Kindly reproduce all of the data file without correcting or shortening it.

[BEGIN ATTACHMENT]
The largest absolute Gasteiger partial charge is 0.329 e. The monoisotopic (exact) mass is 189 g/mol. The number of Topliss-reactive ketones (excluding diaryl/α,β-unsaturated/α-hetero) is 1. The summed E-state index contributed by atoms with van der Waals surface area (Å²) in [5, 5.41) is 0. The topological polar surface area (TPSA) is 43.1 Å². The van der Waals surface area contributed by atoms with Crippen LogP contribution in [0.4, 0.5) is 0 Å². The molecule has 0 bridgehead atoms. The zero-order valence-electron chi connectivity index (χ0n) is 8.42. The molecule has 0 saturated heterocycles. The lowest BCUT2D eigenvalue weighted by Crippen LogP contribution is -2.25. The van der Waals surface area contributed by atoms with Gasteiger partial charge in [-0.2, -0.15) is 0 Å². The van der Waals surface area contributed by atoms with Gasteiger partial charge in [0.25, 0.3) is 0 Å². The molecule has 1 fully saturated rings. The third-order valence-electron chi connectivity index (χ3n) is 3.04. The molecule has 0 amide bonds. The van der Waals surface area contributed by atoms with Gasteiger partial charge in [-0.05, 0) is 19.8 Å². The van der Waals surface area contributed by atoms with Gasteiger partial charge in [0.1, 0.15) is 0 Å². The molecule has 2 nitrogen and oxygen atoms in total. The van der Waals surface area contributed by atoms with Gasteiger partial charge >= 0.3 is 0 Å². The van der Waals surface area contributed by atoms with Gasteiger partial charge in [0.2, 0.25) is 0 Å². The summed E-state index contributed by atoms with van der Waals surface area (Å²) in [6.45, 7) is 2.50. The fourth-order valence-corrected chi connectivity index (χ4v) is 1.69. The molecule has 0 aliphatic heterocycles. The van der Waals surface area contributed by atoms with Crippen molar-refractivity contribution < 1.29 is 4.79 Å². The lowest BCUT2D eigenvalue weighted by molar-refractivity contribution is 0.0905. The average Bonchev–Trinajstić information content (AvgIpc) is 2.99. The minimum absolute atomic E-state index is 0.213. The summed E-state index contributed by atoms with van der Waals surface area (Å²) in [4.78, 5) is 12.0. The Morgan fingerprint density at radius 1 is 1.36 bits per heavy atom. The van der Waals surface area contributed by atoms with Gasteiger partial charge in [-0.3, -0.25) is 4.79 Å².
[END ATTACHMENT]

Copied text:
The largest absolute Gasteiger partial charge is 0.329 e. The monoisotopic (exact) mass is 189 g/mol. The number of Topliss-reactive ketones (excluding diaryl/α,β-unsaturated/α-hetero) is 1. The summed E-state index contributed by atoms with van der Waals surface area (Å²) in [5, 5.41) is 0. The topological polar surface area (TPSA) is 43.1 Å². The van der Waals surface area contributed by atoms with Crippen LogP contribution in [0.4, 0.5) is 0 Å². The molecule has 0 bridgehead atoms. The zero-order valence-electron chi connectivity index (χ0n) is 8.42. The molecule has 0 saturated heterocycles. The lowest BCUT2D eigenvalue weighted by Crippen LogP contribution is -2.25. The van der Waals surface area contributed by atoms with Gasteiger partial charge in [-0.2, -0.15) is 0 Å². The van der Waals surface area contributed by atoms with Gasteiger partial charge in [0.25, 0.3) is 0 Å². The molecule has 1 fully saturated rings. The third-order valence-electron chi connectivity index (χ3n) is 3.04. The molecule has 0 amide bonds. The van der Waals surface area contributed by atoms with Gasteiger partial charge in [-0.05, 0) is 19.8 Å². The van der Waals surface area contributed by atoms with Gasteiger partial charge in [0.1, 0.15) is 0 Å². The molecule has 2 nitrogen and oxygen atoms in total. The van der Waals surface area contributed by atoms with Gasteiger partial charge >= 0.3 is 0 Å². The van der Waals surface area contributed by atoms with Gasteiger partial charge in [0.2, 0.25) is 0 Å². The summed E-state index contributed by atoms with van der Waals surface area (Å²) in [6.45, 7) is 2.50. The fourth-order valence-corrected chi connectivity index (χ4v) is 1.69. The molecule has 0 aliphatic heterocycles. The van der Waals surface area contributed by atoms with Crippen molar-refractivity contribution < 1.29 is 4.79 Å². The lowest BCUT2D eigenvalue weighted by molar-refractivity contribution is 0.0905. The average Bonchev–Trinajstić information content (AvgIpc) is 2.99. The minimum absolute atomic E-state index is 0.213. The summed E-state index contributed by atoms with van der Waals surface area (Å²) in [4.78, 5) is 12.0. The Morgan fingerprint density at radius 1 is 1.36 bits per heavy atom. The van der Waals surface area contributed by atoms with Gasteiger partial charge in [-0.3, -0.25) is 4.79 Å².